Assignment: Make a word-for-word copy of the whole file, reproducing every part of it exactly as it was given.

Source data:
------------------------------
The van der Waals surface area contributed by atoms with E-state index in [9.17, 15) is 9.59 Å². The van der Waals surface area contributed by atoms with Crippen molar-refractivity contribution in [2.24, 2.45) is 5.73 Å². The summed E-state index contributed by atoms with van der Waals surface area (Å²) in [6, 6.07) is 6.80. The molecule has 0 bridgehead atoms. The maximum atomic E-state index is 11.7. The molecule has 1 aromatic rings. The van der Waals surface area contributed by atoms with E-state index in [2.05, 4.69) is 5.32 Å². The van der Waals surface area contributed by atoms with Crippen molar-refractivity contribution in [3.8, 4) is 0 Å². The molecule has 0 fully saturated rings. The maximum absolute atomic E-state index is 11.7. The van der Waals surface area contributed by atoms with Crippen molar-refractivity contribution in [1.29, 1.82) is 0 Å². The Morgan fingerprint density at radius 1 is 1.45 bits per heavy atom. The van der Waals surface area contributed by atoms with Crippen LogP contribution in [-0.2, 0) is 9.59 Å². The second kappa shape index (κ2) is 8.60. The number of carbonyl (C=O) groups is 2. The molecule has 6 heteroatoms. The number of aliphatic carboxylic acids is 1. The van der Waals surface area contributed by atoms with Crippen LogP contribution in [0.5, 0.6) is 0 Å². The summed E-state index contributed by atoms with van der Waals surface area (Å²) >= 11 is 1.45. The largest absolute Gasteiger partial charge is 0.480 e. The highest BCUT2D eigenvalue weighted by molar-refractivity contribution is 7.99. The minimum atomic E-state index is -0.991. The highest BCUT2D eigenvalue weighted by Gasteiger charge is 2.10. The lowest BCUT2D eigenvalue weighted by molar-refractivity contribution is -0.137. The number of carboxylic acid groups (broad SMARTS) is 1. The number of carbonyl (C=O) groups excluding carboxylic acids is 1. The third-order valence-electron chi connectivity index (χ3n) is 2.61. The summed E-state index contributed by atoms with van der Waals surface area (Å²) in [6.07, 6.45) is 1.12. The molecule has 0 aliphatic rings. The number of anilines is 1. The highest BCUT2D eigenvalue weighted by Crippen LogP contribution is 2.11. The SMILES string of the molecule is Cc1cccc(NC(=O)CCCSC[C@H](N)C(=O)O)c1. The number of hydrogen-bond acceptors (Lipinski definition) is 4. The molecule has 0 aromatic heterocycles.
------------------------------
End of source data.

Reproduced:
The van der Waals surface area contributed by atoms with E-state index in [9.17, 15) is 9.59 Å². The van der Waals surface area contributed by atoms with Crippen molar-refractivity contribution in [2.24, 2.45) is 5.73 Å². The summed E-state index contributed by atoms with van der Waals surface area (Å²) in [6, 6.07) is 6.80. The molecule has 0 bridgehead atoms. The maximum atomic E-state index is 11.7. The molecule has 1 aromatic rings. The van der Waals surface area contributed by atoms with E-state index in [2.05, 4.69) is 5.32 Å². The van der Waals surface area contributed by atoms with Crippen molar-refractivity contribution in [3.8, 4) is 0 Å². The molecule has 0 fully saturated rings. The maximum absolute atomic E-state index is 11.7. The van der Waals surface area contributed by atoms with Crippen molar-refractivity contribution in [1.29, 1.82) is 0 Å². The Morgan fingerprint density at radius 1 is 1.45 bits per heavy atom. The van der Waals surface area contributed by atoms with Crippen LogP contribution in [-0.2, 0) is 9.59 Å². The second kappa shape index (κ2) is 8.60. The number of carbonyl (C=O) groups is 2. The molecule has 6 heteroatoms. The number of aliphatic carboxylic acids is 1. The van der Waals surface area contributed by atoms with Crippen LogP contribution in [0.5, 0.6) is 0 Å². The summed E-state index contributed by atoms with van der Waals surface area (Å²) >= 11 is 1.45. The largest absolute Gasteiger partial charge is 0.480 e. The highest BCUT2D eigenvalue weighted by molar-refractivity contribution is 7.99. The minimum atomic E-state index is -0.991. The highest BCUT2D eigenvalue weighted by Gasteiger charge is 2.10. The lowest BCUT2D eigenvalue weighted by molar-refractivity contribution is -0.137. The number of carboxylic acid groups (broad SMARTS) is 1. The number of carbonyl (C=O) groups excluding carboxylic acids is 1. The third-order valence-electron chi connectivity index (χ3n) is 2.61. The summed E-state index contributed by atoms with van der Waals surface area (Å²) in [6.07, 6.45) is 1.12. The molecule has 0 aliphatic rings. The number of anilines is 1. The highest BCUT2D eigenvalue weighted by Crippen LogP contribution is 2.11. The SMILES string of the molecule is Cc1cccc(NC(=O)CCCSC[C@H](N)C(=O)O)c1. The number of hydrogen-bond acceptors (Lipinski definition) is 4. The molecule has 0 aromatic heterocycles.